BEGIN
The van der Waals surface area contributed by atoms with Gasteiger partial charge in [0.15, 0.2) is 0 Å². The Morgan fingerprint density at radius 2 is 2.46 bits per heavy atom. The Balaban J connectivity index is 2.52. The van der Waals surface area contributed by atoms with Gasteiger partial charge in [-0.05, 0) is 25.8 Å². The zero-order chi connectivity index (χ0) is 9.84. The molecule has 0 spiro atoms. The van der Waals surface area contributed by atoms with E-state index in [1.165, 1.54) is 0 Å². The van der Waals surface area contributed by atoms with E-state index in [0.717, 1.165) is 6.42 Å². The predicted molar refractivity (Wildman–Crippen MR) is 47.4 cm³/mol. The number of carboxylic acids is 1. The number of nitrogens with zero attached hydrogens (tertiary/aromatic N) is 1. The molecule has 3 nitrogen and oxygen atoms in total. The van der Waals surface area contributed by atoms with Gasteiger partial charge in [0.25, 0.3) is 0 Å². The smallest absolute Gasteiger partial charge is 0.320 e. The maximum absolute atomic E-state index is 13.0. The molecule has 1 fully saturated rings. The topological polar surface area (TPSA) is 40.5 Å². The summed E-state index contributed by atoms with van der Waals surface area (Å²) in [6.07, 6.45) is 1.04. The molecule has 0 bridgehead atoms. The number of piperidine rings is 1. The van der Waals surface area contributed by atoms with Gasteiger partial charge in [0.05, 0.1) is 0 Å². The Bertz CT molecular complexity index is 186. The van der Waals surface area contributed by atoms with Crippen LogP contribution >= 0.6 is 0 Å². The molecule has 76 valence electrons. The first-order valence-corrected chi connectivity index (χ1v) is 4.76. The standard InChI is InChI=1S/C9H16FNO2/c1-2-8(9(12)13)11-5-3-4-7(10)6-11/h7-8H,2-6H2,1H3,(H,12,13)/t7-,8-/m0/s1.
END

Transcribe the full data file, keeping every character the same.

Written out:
The van der Waals surface area contributed by atoms with Gasteiger partial charge in [0.15, 0.2) is 0 Å². The Morgan fingerprint density at radius 2 is 2.46 bits per heavy atom. The Balaban J connectivity index is 2.52. The van der Waals surface area contributed by atoms with Gasteiger partial charge in [-0.05, 0) is 25.8 Å². The zero-order chi connectivity index (χ0) is 9.84. The molecule has 0 spiro atoms. The van der Waals surface area contributed by atoms with E-state index in [1.165, 1.54) is 0 Å². The van der Waals surface area contributed by atoms with E-state index in [0.717, 1.165) is 6.42 Å². The predicted molar refractivity (Wildman–Crippen MR) is 47.4 cm³/mol. The number of carboxylic acids is 1. The number of nitrogens with zero attached hydrogens (tertiary/aromatic N) is 1. The molecule has 3 nitrogen and oxygen atoms in total. The van der Waals surface area contributed by atoms with Gasteiger partial charge in [0.25, 0.3) is 0 Å². The smallest absolute Gasteiger partial charge is 0.320 e. The maximum absolute atomic E-state index is 13.0. The molecule has 1 fully saturated rings. The topological polar surface area (TPSA) is 40.5 Å². The summed E-state index contributed by atoms with van der Waals surface area (Å²) in [6.07, 6.45) is 1.04. The molecule has 0 bridgehead atoms. The number of piperidine rings is 1. The van der Waals surface area contributed by atoms with Gasteiger partial charge in [0.05, 0.1) is 0 Å². The Bertz CT molecular complexity index is 186. The van der Waals surface area contributed by atoms with Crippen LogP contribution >= 0.6 is 0 Å². The molecule has 76 valence electrons. The first-order valence-corrected chi connectivity index (χ1v) is 4.76. The standard InChI is InChI=1S/C9H16FNO2/c1-2-8(9(12)13)11-5-3-4-7(10)6-11/h7-8H,2-6H2,1H3,(H,12,13)/t7-,8-/m0/s1.